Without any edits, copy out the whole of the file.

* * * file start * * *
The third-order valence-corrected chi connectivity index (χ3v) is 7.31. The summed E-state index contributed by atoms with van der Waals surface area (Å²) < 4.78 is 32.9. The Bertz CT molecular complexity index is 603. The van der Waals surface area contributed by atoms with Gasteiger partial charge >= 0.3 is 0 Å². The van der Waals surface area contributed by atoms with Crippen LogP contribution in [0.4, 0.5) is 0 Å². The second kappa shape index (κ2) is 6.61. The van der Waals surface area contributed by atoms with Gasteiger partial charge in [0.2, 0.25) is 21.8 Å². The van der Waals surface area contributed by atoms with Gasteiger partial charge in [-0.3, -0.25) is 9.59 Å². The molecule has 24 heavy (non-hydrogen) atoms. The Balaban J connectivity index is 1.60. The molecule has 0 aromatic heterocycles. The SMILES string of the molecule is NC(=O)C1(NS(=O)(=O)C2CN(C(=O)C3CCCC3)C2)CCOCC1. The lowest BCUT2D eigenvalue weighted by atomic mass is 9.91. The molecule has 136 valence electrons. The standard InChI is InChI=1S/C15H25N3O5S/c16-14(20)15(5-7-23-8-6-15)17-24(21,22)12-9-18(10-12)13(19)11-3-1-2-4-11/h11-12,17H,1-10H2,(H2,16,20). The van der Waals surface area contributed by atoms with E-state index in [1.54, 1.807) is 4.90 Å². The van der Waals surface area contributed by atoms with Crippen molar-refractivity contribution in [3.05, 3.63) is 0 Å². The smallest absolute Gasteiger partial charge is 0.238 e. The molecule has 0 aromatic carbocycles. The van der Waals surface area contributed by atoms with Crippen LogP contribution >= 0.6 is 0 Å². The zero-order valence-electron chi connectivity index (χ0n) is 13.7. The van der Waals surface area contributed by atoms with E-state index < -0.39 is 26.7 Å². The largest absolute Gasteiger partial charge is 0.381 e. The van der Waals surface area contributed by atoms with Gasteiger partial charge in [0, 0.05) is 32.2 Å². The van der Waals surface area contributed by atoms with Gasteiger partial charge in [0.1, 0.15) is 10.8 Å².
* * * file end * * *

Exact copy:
The third-order valence-corrected chi connectivity index (χ3v) is 7.31. The summed E-state index contributed by atoms with van der Waals surface area (Å²) < 4.78 is 32.9. The Bertz CT molecular complexity index is 603. The van der Waals surface area contributed by atoms with Gasteiger partial charge >= 0.3 is 0 Å². The van der Waals surface area contributed by atoms with Crippen LogP contribution in [0.4, 0.5) is 0 Å². The second kappa shape index (κ2) is 6.61. The van der Waals surface area contributed by atoms with Gasteiger partial charge in [0.2, 0.25) is 21.8 Å². The van der Waals surface area contributed by atoms with Gasteiger partial charge in [-0.3, -0.25) is 9.59 Å². The molecule has 24 heavy (non-hydrogen) atoms. The Balaban J connectivity index is 1.60. The molecule has 0 aromatic heterocycles. The SMILES string of the molecule is NC(=O)C1(NS(=O)(=O)C2CN(C(=O)C3CCCC3)C2)CCOCC1. The lowest BCUT2D eigenvalue weighted by atomic mass is 9.91. The molecule has 136 valence electrons. The standard InChI is InChI=1S/C15H25N3O5S/c16-14(20)15(5-7-23-8-6-15)17-24(21,22)12-9-18(10-12)13(19)11-3-1-2-4-11/h11-12,17H,1-10H2,(H2,16,20). The van der Waals surface area contributed by atoms with E-state index in [1.54, 1.807) is 4.90 Å². The van der Waals surface area contributed by atoms with Crippen molar-refractivity contribution in [3.05, 3.63) is 0 Å². The smallest absolute Gasteiger partial charge is 0.238 e. The molecule has 0 aromatic carbocycles. The van der Waals surface area contributed by atoms with Crippen LogP contribution >= 0.6 is 0 Å². The zero-order valence-electron chi connectivity index (χ0n) is 13.7. The van der Waals surface area contributed by atoms with E-state index < -0.39 is 26.7 Å². The largest absolute Gasteiger partial charge is 0.381 e. The van der Waals surface area contributed by atoms with Gasteiger partial charge in [0, 0.05) is 32.2 Å². The van der Waals surface area contributed by atoms with Gasteiger partial charge in [0.1, 0.15) is 10.8 Å².